OneGun’s Rules for Training Part II

As usual I am having a bit of fun with the term Rules. They are really suggestions. Only you can decide what you want to do in your training.


  1. Maintaining accuracy from the start of your training on a target of eight inches is an ongoing form of accuracy testing.
  2. When you are firing accurate and at what you FEEL is a fast speed from 2 yards to 15 yards you may want to start using a timer to track your speed training. Before spending $100 on a competition timer, try using timer apps on your smart phone. Many of these apps are free. Google is your friend here. You only need to track tenths of a second. Spend the $100 on a legal book and bullets.
  3. Don’t start using a timer until you are consistently keeping the rounds in an eight inch target and you feel you are shooting faster.
  4. Use a timer only after you have read and studied the laws of your state as they pertain to self-defense. i.e. Burglary, trespass, assault, aggravated assault, rape, arson, robbery, homicide, etc.
  5. Use a timer only after you have developed your basic, “What ifs.”
  6. Test accuracy first from a certain distance before you test speed from that distance. i.e. if you can’t get three slow fired rounds into a eight-inch circle why would you want to speed up.
  7. Shooting slow from faraway and shooting for speed from closer in during the same session is also an example of interleaved training.
  8. Timers allow you to track progress.
  9. Timers allow you to see when progress stops or stalls. This is when you might go on to some other training task (like shooting and moving) or have to change your practice to make it more complex. If you can’t make progress and don’t know why, stop chasing the clock. Come back to it later. If still no progress, and it’s a physical skill like drawing, try having someone video you in dry fire and at the range. Still no progress, think about getting some associated training from an instructor.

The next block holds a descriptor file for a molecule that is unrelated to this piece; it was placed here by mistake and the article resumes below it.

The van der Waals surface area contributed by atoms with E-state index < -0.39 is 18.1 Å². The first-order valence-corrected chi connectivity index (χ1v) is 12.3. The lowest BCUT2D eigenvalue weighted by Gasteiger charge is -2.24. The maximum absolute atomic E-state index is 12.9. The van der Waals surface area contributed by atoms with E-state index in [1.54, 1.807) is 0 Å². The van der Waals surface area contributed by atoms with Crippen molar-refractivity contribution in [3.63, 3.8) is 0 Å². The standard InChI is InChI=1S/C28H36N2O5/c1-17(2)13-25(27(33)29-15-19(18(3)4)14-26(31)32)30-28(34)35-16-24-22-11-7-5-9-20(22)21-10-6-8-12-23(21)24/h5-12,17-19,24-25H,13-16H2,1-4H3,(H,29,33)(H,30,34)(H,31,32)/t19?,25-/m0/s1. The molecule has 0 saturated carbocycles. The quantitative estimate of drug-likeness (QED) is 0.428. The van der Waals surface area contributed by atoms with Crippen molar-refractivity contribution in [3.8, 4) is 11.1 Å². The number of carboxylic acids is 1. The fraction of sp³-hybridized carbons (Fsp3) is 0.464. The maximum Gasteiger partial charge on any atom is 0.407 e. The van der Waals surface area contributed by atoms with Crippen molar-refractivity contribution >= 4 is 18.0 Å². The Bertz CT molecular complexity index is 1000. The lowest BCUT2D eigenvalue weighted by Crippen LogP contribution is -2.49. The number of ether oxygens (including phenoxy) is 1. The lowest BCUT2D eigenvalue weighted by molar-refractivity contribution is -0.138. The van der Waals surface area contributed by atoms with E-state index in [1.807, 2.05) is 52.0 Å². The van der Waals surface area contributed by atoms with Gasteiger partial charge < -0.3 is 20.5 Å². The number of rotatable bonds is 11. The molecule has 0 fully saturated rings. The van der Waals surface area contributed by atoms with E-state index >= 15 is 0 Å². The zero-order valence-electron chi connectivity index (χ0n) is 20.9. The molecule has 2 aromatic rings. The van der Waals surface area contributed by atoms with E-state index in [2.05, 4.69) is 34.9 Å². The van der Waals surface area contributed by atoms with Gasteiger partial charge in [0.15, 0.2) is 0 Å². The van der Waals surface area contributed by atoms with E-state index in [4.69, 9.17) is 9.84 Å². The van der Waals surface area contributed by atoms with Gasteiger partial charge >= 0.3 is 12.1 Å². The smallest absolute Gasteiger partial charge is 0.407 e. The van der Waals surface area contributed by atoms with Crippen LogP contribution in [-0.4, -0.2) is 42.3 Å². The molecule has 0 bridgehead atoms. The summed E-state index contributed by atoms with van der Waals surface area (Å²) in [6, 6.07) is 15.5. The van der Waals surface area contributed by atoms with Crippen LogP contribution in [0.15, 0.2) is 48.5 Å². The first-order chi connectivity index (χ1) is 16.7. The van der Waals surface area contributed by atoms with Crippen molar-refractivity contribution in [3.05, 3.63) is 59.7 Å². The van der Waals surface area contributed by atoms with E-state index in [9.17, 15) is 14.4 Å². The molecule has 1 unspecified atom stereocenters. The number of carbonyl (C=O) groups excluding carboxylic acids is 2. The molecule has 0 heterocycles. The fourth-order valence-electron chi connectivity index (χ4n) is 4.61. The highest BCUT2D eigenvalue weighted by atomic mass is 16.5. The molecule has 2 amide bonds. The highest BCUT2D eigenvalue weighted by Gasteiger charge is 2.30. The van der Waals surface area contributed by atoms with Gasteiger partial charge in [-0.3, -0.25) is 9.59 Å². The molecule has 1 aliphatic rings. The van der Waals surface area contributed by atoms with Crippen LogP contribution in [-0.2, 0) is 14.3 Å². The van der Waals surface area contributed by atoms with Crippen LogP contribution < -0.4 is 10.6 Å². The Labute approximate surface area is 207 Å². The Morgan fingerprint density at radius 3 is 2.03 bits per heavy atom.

10. Timers allow you to see the range of time that you perform a skill. i.e. your presentation to one shot fired center mass is not one time but a range. Sometimes you do well and sometimes you screw up and the time is slow. When you are not getting any faster concentrate on doing the skill perfectly. Compressing the range of time is a form of progress. Your screw ups can get faster, meaning you are screwing up less and are learning to work through your screw ups.
  11. As your speed increases you should combine different skills. Draw while moving in various directions. This can be done first in dryfire, then live fire. During live fire these movements can be timed the same as any skill.

Contextual training.

  1. New skills need to be learned perfectly in isolation.
  2. After perfectly learned they should be combined with other various skills. i.e. we learn the grip, then we learn the draw with finger on the frame ending with focusing on the front sight, then we learn to press the trigger, then we press the trigger after the draw and front sight focus, then we learn the entire presentation to finger on the trigger and a trigger press when on target.
  3. We can practice moving in various directions. Most know how to do this since we’ve moved since being about one year old. Still we can smooth it out with a bit of practice.
  4. We should add movement to our dryfire practice. This often requires us to go outside. If your neighbors can see you, then use your finger gun to avoid them calling the police. Yeah, don’t run around with a pistol, even a training pistol in your apartment complex. It won’t end well.

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